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Epigenetics and Chronic Diseases: An Overview

  • Rebecca Smith
  • Jonathan Mill
Chapter

Abstract

According to the World Health Organization, chronic diseases account for an estimated 35 million deaths per year, representing ∼60% of worldwide mortality.163 These disorders, including heart disease, obesity, arthritis, cancer, diabetes, psychiatric illness and dementia, confer a major economic, social, and healthcare burden. In the developed world, for example, the treatment of chronic disease accounts for the major proportion of public healthcare spending. As demographic factors shift and the population ages, the prevalence of chronic disease is likely to increase significantly, especially in the developing world. For instance, the prevalence of adult obesity is on a dramatic upward trajectory, increasing from 12% in 1989 to 27% in 2008 in the USA (http://www.cdc.gov/brfss/). Likewise, as the population ages, the number of cases of Alzheimer’s Disorder is projected to increase from an estimated 24 million in 2001 to >80 million by 2040, with rates in countries such as India and China increasing by more than 300% over this period.41 The possibility of understanding the biology underpinning human chronic illness is therefore one of the most exciting perspectives of contemporary biomedical research, and the focus of considerable research effort across the world.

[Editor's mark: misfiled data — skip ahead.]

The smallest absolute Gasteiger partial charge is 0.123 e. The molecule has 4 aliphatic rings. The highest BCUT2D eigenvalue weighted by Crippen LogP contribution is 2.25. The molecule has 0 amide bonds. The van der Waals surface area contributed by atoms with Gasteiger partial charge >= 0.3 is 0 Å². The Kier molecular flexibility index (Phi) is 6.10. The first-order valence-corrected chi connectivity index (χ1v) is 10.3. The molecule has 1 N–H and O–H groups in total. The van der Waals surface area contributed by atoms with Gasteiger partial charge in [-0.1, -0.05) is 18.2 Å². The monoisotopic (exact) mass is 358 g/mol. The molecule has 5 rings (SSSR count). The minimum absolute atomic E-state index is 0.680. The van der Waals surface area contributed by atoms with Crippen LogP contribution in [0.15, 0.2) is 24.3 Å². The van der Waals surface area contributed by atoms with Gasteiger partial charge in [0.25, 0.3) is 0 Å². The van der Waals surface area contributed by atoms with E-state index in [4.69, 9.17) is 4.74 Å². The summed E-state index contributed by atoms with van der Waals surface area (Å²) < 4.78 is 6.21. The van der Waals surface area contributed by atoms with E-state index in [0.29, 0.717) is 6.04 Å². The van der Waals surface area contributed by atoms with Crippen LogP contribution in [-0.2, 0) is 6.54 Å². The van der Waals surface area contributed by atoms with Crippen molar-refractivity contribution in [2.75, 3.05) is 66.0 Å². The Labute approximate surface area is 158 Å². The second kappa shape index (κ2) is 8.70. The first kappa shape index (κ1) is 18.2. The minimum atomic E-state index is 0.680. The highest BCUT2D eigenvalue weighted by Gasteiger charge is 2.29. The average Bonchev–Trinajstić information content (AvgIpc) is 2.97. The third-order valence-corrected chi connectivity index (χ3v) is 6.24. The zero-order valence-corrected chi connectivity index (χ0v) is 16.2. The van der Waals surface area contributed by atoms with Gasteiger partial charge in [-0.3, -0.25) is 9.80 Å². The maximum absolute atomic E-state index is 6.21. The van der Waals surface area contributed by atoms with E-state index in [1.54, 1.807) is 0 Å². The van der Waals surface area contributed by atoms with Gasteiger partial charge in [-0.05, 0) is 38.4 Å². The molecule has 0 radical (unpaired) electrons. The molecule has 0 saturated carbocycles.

Keywords

Histone Modification Chronic Fatigue Syndrome Epigenetic Change Twin Pair Epigenetic Process 
These keywords were added by machine and not by the authors. This process is experimental and the keywords may be updated as the learning algorithm improves.

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Copyright information

© Springer London 2011

Authors and Affiliations

  1. 1.Institute of PsychiatryKing’s College LondonLondonUK

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